Ethanol is the first step on the biohol trajectory for three reasons. The first is economic: Ethanol can be produced and sold cheaper than gasoline. Most ethanol facilities can produce their fuel for about $1 a gallon almost half the production cost of gasoline. And innovative producers like E3 Biofuels claim to make it for 75 cents a gallon. Its true that American ethanol today benefits from agricultural subsidies for corn farmers. I would like to eliminate ethanol subsidies gradually in conjunction with the removal of tariffs on imported ethanol. For kicks, we might consider removing the substantial direct subsidies to oil, too. Free markets demand level playing fields.

US MLB as TV’s Future

Tom Evslin writes about the Major League Baseball website on the Internet:

Major League Baseball has taken a big step towards the future of what we now call TV. That future doesnt include channels. More importantly, it turns cablecos (and telcos trying to be cablecos) into dumb pipes. Theyre not going to like that but we will.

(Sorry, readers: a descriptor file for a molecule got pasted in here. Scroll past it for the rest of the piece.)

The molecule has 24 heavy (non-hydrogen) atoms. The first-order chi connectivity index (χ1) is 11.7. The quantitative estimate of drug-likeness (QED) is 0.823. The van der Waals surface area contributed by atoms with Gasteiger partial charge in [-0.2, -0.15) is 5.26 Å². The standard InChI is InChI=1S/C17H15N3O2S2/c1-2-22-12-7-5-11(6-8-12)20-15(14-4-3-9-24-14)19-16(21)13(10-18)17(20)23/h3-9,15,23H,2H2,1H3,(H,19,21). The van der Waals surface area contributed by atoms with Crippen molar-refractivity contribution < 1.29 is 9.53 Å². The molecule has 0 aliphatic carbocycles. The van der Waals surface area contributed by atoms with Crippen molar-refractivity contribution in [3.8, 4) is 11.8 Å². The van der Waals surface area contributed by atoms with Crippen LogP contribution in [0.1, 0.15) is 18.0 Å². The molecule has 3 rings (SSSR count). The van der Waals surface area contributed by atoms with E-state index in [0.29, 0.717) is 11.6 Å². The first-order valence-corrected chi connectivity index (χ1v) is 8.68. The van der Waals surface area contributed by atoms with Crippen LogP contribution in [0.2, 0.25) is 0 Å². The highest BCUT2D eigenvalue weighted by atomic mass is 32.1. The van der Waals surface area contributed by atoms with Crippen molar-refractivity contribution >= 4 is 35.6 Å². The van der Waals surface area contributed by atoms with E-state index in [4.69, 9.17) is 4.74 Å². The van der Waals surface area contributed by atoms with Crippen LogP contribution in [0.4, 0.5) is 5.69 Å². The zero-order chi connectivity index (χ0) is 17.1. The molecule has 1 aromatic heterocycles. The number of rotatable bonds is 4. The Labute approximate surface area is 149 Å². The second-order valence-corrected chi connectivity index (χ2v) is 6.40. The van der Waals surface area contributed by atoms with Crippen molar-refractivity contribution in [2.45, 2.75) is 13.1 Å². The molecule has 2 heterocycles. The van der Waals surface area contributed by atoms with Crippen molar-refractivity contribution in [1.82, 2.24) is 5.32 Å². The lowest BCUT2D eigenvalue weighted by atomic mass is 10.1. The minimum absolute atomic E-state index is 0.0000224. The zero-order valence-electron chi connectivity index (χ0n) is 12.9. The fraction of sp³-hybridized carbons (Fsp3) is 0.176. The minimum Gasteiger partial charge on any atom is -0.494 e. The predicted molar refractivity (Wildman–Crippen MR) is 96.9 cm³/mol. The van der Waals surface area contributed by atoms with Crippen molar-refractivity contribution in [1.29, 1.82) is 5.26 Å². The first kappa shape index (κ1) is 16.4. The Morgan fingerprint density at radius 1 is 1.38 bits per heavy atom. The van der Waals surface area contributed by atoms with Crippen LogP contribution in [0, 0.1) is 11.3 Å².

The service is good but not great. You cant use it like a DVR to record games you arent there to watch. Because the games arent recorded, you cant fast forward over the commercial spots (which, ironically, dont have commercials in them (yet)). You can buy archived games for $3.95 each and watch them however you like but these arent included in the subscription.

Voice-Enabled Mobile Search

SearchEngineWatch writes:

Local media research firm The Kelsey Group just forecast “portal-backed wireless voice search [will] reach 1.45 billion queries in 2010” and cause “a significant disruption of the directory assistance market.” On one level, this is self-evident. Because of increasing competition and free alternatives, consumer-pays wireless directory assistance (DA) will eventually go away, unless it becomes incredibly valuable and useful. Cingular is trying to do just that with help from Tellme.